In fact, here are some statistics on the importance of causes to consumers of all ages:

  • 64% of consumers choose, switch, avoid, or boycott a brand based on its stand on societal issues.
  • 86% of consumers believe that companies should take a stand for social issues and 64% of those who said it’s “extremely important” for a company to take a stand on a social issue said they were “very likely” to purchase a product based on that commitment.

Clearly, taking a stance matters to today’s consumers. And the value you lose from alienating potential customers is easily recovered—and even surpassed—by the value from lifetime brand loyalists who will be ambassadors for you.

Chapter 2

How millennials compare to Gen Z on brand engagement

How frequently do millennials like to receive emails from brands?

You can assume millennials and Gen Zers don’t want to hear from you more than once a day. Rather, most of these subscribers prefer receiving your emails a couple of times a week.

millennials vs. gen z brand interaction via email statistics

The largest percentage of millennials prefer to receive emails a couple of times a week, 34.3%. Around a quarter of millennials at 28.5% prefer to receive emails once a day.

Meanwhile, 19.4% of millennials said once a week, 15.7% said once a month, and 2.2% said never.

Compared to Gen Z

While over half of millennials—62.8%—prefer to hear from brands once a day or multiple times a week, that means that 37.2% of millennials prefer to hear from brands once a week or less.

Gen Z answered similarly with the largest group of 31.8%—compared to the millennials’ 34.3%—and said they like to hear from brands a couple of times a week and 27.5%—compared to 28.5% of millennials—said they want to hear from brands once a day.

How many times in the past month have millennials purchased something from email?

Our results from both Gen Z and millennials tell us that people who make purchases based on emails are most likely to buy multiple times as opposed to making only one purchase.

millennials vs. gen z purchase habits bar graph

Millennials most commonly reported making a purchase from email two to five times (35.3%) with making no purchase a close second (29.5%) and one purchase a close third (24.2%).

Very few millennials made more purchases than five: Only 8.7% said six to ten, and 2.3% said more than 11 purchases.

Compared to Gen Z

More millennials have made a purchase based on an email than their Gen Z counterparts. What might surprise you is that it’s more common—with both Gen Z and millennials—for respondents to have made two to five purchases rather than just one purchase.

How many times in the past month have millennials purchased something from social media?

Millennials are more wary of making purchases based on social media than their Gen Z counterparts, and more wary of social media purchases than email-based purchases.

millennials vs. get z social media purchases statistics

The most common response from millennials—32.1% of our respondents—was that they’d never made a purchase based on social media and the second most common—29.6%—had made two to five purchases in the past month.

Furthermore, 24.4% said they’d made one purchase, 11.1% said six to ten purchases, and 2.5% reported making more than 11 purchases based on social media.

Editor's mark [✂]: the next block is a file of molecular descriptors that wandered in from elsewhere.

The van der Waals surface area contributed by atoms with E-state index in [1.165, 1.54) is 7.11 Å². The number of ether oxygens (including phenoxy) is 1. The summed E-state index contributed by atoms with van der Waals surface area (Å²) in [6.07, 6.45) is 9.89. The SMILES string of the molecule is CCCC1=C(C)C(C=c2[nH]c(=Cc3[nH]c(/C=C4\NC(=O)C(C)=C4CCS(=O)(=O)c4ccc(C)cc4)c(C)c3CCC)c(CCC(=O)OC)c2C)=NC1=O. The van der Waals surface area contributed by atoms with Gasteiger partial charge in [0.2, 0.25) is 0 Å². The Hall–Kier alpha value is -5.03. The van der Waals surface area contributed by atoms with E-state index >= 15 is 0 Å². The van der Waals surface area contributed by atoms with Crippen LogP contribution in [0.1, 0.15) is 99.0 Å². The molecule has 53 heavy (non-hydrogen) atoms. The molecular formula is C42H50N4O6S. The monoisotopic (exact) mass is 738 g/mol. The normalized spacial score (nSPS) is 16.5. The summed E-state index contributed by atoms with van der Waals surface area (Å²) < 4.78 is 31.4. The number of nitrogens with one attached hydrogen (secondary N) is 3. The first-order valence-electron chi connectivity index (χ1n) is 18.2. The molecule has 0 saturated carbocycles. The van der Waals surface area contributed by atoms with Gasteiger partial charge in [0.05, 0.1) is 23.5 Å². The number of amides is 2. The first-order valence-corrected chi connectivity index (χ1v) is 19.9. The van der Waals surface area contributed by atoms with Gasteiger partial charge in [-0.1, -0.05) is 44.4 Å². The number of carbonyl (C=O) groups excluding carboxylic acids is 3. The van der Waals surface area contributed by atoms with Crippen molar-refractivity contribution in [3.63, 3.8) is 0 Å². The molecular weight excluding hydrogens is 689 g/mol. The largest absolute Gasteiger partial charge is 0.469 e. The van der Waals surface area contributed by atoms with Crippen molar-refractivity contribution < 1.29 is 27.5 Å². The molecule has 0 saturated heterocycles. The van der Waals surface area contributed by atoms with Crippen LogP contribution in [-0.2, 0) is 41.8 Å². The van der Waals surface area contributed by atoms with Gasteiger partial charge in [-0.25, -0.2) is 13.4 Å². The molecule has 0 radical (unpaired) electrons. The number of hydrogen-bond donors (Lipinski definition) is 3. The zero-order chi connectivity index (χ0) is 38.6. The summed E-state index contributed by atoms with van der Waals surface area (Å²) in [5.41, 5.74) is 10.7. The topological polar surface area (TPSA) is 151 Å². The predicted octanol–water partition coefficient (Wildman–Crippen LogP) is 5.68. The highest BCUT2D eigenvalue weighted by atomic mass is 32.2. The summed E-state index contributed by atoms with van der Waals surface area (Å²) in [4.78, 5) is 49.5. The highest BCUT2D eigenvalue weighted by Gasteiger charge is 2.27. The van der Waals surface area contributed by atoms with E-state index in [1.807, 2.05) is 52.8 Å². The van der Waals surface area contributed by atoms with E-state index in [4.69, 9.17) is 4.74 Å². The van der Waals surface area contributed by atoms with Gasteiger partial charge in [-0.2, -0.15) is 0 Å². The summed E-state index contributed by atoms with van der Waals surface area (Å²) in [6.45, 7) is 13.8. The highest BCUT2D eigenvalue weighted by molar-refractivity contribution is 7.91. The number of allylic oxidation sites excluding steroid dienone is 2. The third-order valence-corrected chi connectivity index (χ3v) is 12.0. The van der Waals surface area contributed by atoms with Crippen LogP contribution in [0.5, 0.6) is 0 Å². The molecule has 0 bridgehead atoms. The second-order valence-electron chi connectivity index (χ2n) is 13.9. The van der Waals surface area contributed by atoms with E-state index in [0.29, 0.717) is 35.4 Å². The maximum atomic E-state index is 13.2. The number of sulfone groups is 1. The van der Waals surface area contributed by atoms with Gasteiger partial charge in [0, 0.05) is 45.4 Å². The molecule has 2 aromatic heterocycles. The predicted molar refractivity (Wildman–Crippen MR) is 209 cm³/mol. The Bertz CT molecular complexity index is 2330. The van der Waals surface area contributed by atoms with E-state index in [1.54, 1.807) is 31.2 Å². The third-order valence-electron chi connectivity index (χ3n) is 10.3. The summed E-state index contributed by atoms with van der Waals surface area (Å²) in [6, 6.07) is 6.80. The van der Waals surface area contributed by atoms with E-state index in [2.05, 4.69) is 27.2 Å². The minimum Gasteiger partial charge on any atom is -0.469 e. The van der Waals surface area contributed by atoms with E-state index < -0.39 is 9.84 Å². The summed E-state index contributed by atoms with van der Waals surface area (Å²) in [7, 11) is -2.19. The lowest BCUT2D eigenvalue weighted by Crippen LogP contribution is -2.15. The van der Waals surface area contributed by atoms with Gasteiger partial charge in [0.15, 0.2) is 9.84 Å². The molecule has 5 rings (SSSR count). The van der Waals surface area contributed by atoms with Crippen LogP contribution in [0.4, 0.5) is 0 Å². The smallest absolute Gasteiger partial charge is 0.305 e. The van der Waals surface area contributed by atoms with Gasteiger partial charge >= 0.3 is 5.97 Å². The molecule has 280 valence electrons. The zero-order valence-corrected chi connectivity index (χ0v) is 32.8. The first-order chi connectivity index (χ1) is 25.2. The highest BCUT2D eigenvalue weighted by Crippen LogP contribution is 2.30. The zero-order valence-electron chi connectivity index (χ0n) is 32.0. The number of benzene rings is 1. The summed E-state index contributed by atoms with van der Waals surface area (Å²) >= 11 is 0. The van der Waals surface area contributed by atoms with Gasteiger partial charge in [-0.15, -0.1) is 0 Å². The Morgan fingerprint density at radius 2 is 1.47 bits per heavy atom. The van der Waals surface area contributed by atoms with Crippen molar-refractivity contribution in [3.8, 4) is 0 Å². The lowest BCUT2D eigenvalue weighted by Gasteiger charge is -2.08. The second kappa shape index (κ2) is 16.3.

Compared to Gen Z

Gen Z—as most people would assume—is more likely to make a purchase based on social media than their millennial counterparts. While the largest percentage of millennials said they’d never made a purchase on social media, the largest group of Gen Zers said they had made one purchase in the past month at very similar rates (32.1% and 33% respectively).

While our Gen Z respondents were most likely to have bought something once from social media in the past month, the second most common response was never, and the third most common was two to five purchases in the past month.

On the other hand, our millennial respondents were most likely to have never made a purchase, then 2-5 purchases, and then one purchase.

In fact, millennials seem more likely to make 2-5 purchases from either social media or email than Gen Zers.

This makes sense when you remember more millennials are in the workforce and have been so for longer. This means they have more expendable income to spend on purchases from any platform.

What is the preferred channel for millennials to engage with a brand?

When millennials ranked their preferred channels, they ranked email first, with social as a distant second.

Their rankings are:

  • Email
  • Social media
  • In-person
  • Ads
  • Chat
  • Blog

millennials vs. gen z preferred channels for brand engagement bar graph

Compared to Gen Z

Gen Z ranked their preferred channels very similarly.

The major difference between Gen Z and millennials’ preferred channels is Gen Z ranked social media before email. Gen Z ranked email 4.8% below email whereas millennials ranked social media 4.9% below social media.


Use social media and email for conversation.

We’ve long discussed why you should stop using “no-reply” email addresses for your email marketing: No-reply email addresses literally tell your subscribers you don’t want to hear from them.

To be blunt, using a no-reply address is a terrible tactic. One of the most powerful aspects of email —and social media for that matter—is that it opens a conversation between you and your subscribers. If you don’t value your biggest fans, why would they want to do business with you?

They wouldn’t. And they won’t.